All the boundaries that once existed between the office and personal life seem to blur as the weeks go by. For parents with school-age children the task is titanic, for those who do not have it, the day no longer has scheduled. Nor do those who study become focused. And in many cases there is a time management problem, which is generating a need for effective tools to become more productive.
There is a technique, which is not new but does seem very effective, which are being recalled by media such as The Wall Street Journal and initiatives such as Study with me on YouTube (which simulates the atmosphere of a library for those who prepare university or high school exams. Well, This method is called “The Pomodoro Technique” and was invented in the eighties by an Italian named Francesco Cirillo. It is very simple and according to data from this entrepreneur, more than two million people have already used it to transform their lives, making them more productive, more focused, and even smarter.
What is the Pomodoro technique?
When Cirillo was in university, he named this concentration technique with the name of the tomato-shaped timer (Pomodoro, in Italian) that he took from the kitchen to improve his study sessions. The idea is simple: if you have a large task, divide the time you dedicate into short work periods, called “pomodoros” , which will help make any task, no matter how extensive, feasible.
How does it work?
With this cyclical method we work as follows:
1. Decide the task you are going to do.
2. Set the timer to 25 minutes: this is the measurement of the Pomodoro.
3. Work on that task, uninterrupted, until the alarm sounds.
4. Write down which Pomodoro you have completed and pause for 5 minutes.
5. Repeat the Pomodoro cycle and rest four times.
6. Take a longer break, 15 to 30 minutes, and restart the exercise as many times as necessary.
What objectives are achieved?
As Cirillo explains in his book, The Pomodoro Technique, by applying this system it is possible to master a series of productivity-oriented skills, such as managing interruptions, reducing the duration and number of meetings, simplifying and organizing tasks, improving motivation and the content of the work, meet deadlines and avoid working under pressure, among others.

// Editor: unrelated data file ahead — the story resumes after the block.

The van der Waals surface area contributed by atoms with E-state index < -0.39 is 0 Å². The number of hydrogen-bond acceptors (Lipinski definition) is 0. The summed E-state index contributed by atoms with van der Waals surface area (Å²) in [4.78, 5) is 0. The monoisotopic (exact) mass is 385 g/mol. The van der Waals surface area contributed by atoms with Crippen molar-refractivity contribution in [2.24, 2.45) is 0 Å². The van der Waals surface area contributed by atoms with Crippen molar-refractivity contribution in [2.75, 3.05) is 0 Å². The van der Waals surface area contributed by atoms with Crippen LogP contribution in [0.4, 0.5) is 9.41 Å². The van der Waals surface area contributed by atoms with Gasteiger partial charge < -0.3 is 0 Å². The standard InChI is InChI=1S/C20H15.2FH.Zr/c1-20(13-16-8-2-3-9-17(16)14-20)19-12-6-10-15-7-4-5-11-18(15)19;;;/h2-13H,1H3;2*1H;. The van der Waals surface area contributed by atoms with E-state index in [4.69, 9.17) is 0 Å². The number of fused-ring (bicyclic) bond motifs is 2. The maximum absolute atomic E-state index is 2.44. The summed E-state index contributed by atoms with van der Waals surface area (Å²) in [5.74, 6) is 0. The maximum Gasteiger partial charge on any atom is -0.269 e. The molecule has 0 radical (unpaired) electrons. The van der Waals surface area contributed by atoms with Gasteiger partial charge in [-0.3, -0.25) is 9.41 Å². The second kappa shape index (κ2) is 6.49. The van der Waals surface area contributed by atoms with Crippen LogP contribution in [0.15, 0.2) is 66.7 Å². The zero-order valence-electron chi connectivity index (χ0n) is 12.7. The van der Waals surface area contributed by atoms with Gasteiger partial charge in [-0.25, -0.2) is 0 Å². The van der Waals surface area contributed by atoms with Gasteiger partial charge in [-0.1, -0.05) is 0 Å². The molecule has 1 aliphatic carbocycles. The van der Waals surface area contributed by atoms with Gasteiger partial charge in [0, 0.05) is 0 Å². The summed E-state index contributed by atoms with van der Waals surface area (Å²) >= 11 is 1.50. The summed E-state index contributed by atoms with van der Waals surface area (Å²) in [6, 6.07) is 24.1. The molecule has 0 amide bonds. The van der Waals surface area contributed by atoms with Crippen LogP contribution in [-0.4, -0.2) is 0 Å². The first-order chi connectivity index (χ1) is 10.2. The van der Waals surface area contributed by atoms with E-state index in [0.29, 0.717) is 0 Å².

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Is it effective?
There are different schools of thought when it comes to focus and concentration. There are those who find it convenient to settle in the same occupation for hours, and there are those who prefer to divide work into more affordable tasks. The truth is that this technique has created a certain school and in recent decades versions of the Pomodoro have emerged. One of the most extended changes the intervals from 25 minutes to 90, something more suitable for those who need longer periods of concentration, but maintaining the cycle system. In fact, shortly after Cirillo created his technique, a study found that the best performers practiced at 60-90 minute intervals, with breaks in between. Curiously, this same work is where the idea of the 10,000-hour rule came from, that the author Malcolm Gladwell made famous in the book Outliers, assuring that this was the time that a person needs to truly become an expert in something.
The Pomodoro technique can also be applied to other tasks that take time but are not affected by doing them with a few breaks, such as making a tax return or rearranging the wardrobe.
Three free ‘apps’ to try it out
Although not designed by the author of the method, these apps offer a timer to organize tasks.
Focus To-Do: Combine the Pomodoro technique based concentration timer with a task management list. It allows you to count working hours and focus on certain actions, and you can create reminders, lists, and calendar events. It synchronizes between the phone and the computer, making it accessible from both devices.
Tide: This multifunctional app for physical and mental self-care is designed for people who have trouble sleeping, procrastinators who have difficulty staying focused, creatives who are frequently disturbed by a noisy environment, stressed people who want to manage anxiety and exhaustion, and those who want to start meditating. It has numerous audios and tools to promote mindfulness. It also allows changing the timer in the application settings and activity periods from 5 to 120 minutes can be programmed.
Be Focused – Focus Timer: Allows you to complete activities by dividing them into intervals separated by short breaks. It supports customizing the duration of activity and rest, controlling the times, and pasting a list of tasks from other applications.